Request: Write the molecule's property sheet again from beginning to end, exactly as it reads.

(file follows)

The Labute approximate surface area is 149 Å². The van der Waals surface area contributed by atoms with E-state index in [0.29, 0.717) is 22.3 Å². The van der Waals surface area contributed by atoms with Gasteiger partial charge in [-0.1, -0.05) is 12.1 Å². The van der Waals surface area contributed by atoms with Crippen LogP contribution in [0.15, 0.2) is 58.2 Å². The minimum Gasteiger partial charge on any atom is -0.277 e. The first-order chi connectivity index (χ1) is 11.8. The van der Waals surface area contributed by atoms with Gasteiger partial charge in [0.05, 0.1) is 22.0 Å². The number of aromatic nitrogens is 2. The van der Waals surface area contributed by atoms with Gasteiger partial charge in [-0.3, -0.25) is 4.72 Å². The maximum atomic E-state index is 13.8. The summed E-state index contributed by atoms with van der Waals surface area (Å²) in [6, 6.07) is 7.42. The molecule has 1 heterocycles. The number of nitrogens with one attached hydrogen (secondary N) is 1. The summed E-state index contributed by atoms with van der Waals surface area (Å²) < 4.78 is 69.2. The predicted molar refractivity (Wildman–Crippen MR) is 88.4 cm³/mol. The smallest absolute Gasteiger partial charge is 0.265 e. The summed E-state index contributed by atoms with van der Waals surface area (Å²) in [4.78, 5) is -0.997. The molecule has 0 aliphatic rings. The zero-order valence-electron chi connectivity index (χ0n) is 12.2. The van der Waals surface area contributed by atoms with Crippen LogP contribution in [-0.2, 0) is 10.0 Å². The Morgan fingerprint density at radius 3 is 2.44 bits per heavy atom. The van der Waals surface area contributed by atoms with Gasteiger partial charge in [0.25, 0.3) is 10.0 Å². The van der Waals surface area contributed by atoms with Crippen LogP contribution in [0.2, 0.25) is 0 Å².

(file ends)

The Labute approximate surface area is 149 Å². The van der Waals surface area contributed by atoms with E-state index in [0.29, 0.717) is 22.3 Å². The van der Waals surface area contributed by atoms with Gasteiger partial charge in [-0.1, -0.05) is 12.1 Å². The van der Waals surface area contributed by atoms with Crippen LogP contribution in [0.15, 0.2) is 58.2 Å². The minimum Gasteiger partial charge on any atom is -0.277 e. The first-order chi connectivity index (χ1) is 11.8. The van der Waals surface area contributed by atoms with Gasteiger partial charge in [0.05, 0.1) is 22.0 Å². The number of aromatic nitrogens is 2. The van der Waals surface area contributed by atoms with Gasteiger partial charge in [-0.3, -0.25) is 4.72 Å². The maximum atomic E-state index is 13.8. The summed E-state index contributed by atoms with van der Waals surface area (Å²) in [6, 6.07) is 7.42. The molecule has 1 heterocycles. The number of nitrogens with one attached hydrogen (secondary N) is 1. The summed E-state index contributed by atoms with van der Waals surface area (Å²) < 4.78 is 69.2. The predicted molar refractivity (Wildman–Crippen MR) is 88.4 cm³/mol. The smallest absolute Gasteiger partial charge is 0.265 e. The summed E-state index contributed by atoms with van der Waals surface area (Å²) in [4.78, 5) is -0.997. The molecule has 0 aliphatic rings. The zero-order valence-electron chi connectivity index (χ0n) is 12.2. The van der Waals surface area contributed by atoms with Crippen LogP contribution in [-0.2, 0) is 10.0 Å². The Morgan fingerprint density at radius 3 is 2.44 bits per heavy atom. The van der Waals surface area contributed by atoms with Gasteiger partial charge in [0.25, 0.3) is 10.0 Å². The van der Waals surface area contributed by atoms with Crippen LogP contribution in [0.2, 0.25) is 0 Å².